OTOH, I never experienced frisson listening to music until I found an artist that “unlocked” that ability for me, and now I experience it all the time. So if ASMR fans really experience its flipside equivalent, I can understand the appeal.

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ASMR doesn’t do anything to me, but turn on a vacuum cleaner and I get a very pleasant sensation in my brain and about a minute later I’m asleep.

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“Misophonia” may be the other side of the coin to ASMR; it is the revulsion felt at the fingernails-on-chalkboard sound. I have experienced both; soft clicky voices can trigger ASMR, but squeaky noises can trigger misophonia. I had a hell of a time unwrapping saran-wrapped sandwiches at school as a kid, because the sound made me almost physically ill. So maybe some kind of hypersensitivity is a factor in both.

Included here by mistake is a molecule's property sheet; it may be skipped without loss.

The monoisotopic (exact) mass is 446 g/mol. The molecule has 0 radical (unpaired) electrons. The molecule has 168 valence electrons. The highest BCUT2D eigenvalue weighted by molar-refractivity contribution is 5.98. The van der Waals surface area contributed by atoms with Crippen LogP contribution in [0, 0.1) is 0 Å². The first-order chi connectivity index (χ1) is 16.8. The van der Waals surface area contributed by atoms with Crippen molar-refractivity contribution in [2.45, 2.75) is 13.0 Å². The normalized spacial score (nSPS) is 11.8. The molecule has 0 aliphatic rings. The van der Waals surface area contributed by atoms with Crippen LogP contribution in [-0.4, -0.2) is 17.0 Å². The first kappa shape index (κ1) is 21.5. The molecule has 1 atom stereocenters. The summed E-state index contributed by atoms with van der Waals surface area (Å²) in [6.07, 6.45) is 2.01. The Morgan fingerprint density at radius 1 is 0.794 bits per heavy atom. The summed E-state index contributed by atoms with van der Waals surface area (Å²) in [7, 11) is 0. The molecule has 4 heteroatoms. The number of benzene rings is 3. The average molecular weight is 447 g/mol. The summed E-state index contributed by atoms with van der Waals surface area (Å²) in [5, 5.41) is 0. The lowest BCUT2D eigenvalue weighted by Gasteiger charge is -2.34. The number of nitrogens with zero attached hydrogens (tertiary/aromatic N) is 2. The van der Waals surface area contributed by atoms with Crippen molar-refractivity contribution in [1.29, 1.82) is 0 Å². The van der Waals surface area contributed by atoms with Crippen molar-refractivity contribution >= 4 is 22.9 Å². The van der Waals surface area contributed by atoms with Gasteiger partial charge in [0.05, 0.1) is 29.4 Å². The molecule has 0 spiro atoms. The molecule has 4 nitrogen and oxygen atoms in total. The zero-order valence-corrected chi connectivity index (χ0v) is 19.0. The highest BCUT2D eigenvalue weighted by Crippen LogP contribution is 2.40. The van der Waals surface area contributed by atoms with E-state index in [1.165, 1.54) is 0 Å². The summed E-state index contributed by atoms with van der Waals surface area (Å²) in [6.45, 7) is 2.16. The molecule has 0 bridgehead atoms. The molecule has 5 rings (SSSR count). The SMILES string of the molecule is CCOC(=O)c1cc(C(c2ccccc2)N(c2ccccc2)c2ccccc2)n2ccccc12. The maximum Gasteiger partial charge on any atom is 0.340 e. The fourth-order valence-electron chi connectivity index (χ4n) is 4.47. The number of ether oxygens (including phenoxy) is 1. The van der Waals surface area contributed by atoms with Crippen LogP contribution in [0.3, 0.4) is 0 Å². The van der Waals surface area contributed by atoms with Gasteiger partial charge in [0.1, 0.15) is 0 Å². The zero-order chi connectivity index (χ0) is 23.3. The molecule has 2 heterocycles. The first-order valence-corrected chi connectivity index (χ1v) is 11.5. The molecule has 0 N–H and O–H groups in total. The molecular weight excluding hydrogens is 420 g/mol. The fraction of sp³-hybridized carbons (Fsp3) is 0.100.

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One of my favorite commercials is for Sonic, where the kid in the back of the car hushes his parents before saying “ASMR!” and munching his ice cream cone. The parents laugh and tell him he’s no longer allowed on the internet. I get the occasional tinglies but only ever when it’s unplanned. The planned ones from videos and the like just make me think how weird modern life is.

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The article actually states that’s not what is really going on.

The ASMR video I watched today was about making chicken ramen, wet slimy ramen. I was wondering if this is how misophonia people feel all the time.

We need a new type of Godwins law to deal with people who claim an MRI scan proves whatever flaky argument they have.